Linux - SoftwareThis forum is for Software issues.
Having a problem installing a new program? Want to know which application is best for the job? Post your question in this forum.
Welcome to LinuxQuestions.org, a friendly and active Linux Community.
You are currently viewing LQ as a guest. By joining our community you will have the ability to post topics, receive our newsletter, use the advanced search, subscribe to threads and access many other special features. Registration is quick, simple and absolutely free. Join our community today!
Note that registered members see fewer ads, and ContentLink is completely disabled once you log in.
If you have any problems with the registration process or your account login, please contact us. If you need to reset your password, click here.
Having a problem logging in? Please visit this page to clear all LQ-related cookies.
Introduction to Linux - A Hands on Guide
This guide was created as an overview of the Linux Operating System, geared toward new users as an exploration tour and getting started guide, with exercises at the end of each chapter.
For more advanced trainees it can be a desktop reference, and a collection of the base knowledge needed to proceed with system and network administration. This book contains many real life examples derived from the author's experience as a Linux system and network administrator, trainer and consultant. They hope these examples will help you to get a better understanding of the Linux system and that you feel encouraged to try out things on your own.
Click Here to receive this Complete Guide absolutely free.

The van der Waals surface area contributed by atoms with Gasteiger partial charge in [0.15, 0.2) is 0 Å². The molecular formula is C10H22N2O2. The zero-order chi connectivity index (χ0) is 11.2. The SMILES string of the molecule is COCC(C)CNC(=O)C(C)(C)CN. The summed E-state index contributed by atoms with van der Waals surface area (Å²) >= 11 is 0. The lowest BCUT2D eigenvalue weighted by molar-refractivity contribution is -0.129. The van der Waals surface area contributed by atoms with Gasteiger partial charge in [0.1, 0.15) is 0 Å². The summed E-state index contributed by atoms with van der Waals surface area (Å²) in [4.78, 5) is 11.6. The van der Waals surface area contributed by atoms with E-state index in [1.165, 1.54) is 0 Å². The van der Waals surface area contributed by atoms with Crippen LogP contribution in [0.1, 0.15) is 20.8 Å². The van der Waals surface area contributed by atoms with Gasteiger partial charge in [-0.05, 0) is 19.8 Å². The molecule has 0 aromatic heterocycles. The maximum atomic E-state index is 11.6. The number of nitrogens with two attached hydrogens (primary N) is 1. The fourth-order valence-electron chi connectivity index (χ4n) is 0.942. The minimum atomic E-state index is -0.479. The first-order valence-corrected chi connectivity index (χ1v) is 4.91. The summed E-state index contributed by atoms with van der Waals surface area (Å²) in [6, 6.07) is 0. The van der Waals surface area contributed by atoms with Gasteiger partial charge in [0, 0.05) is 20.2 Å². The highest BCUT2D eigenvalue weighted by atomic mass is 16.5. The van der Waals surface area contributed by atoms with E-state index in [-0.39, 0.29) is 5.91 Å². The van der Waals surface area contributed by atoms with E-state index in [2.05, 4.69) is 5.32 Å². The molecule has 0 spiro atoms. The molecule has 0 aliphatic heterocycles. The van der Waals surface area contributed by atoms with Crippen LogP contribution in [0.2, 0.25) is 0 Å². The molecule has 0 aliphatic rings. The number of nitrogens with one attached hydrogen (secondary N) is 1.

I installed redhat linux 8, and during the install, it told me to create a login account _besides the administrator_ for me to log in to. So i created one.. Now, when I log in to that, it says i don't have permission to access some folders, like \root. How do I either:
Assign all administrative permissions to this new login account
Login to the supposed administrator account?
The whole idea of a root account is so that normal users - even your self cannot accidently or intentionally remove system files, programs and configurations etc. if you need admin rights for maintainance use the command "su -" you will then be asked for the root password.
before you go running root for everything, go do some reading. root (or su -) should only be used when you dont have rights to it and you have to run it (ie. running X as root is a big no-no). Maybe if you post things that you would like to do, but only possible as root, we can tell you better ways to go about it. as for day to day use you should have no reason to use the root account -- assuming you used windows you need to get out of the mindset that you must feel privileged to have an Admin account. Admin in windows is not root in linux.
I guess they were programs where you can change settings. Normal programs won't ask for root password.
Configure everything you need (or want) to. Then there will be no need to run the programs very often...
Originally posted by david_ross The whole idea of a root account is so that normal users - even your self cannot accidently or intentionally remove system files, programs and configurations etc. if you need admin rights for maintainance use the command "su -" you will then be asked for the root password.
If you want to be able to do these things all of the time then just login as root. Most people do their admin from a bash prompt. Login in as your self then "su -" to gaet root privilages then exit when you are done.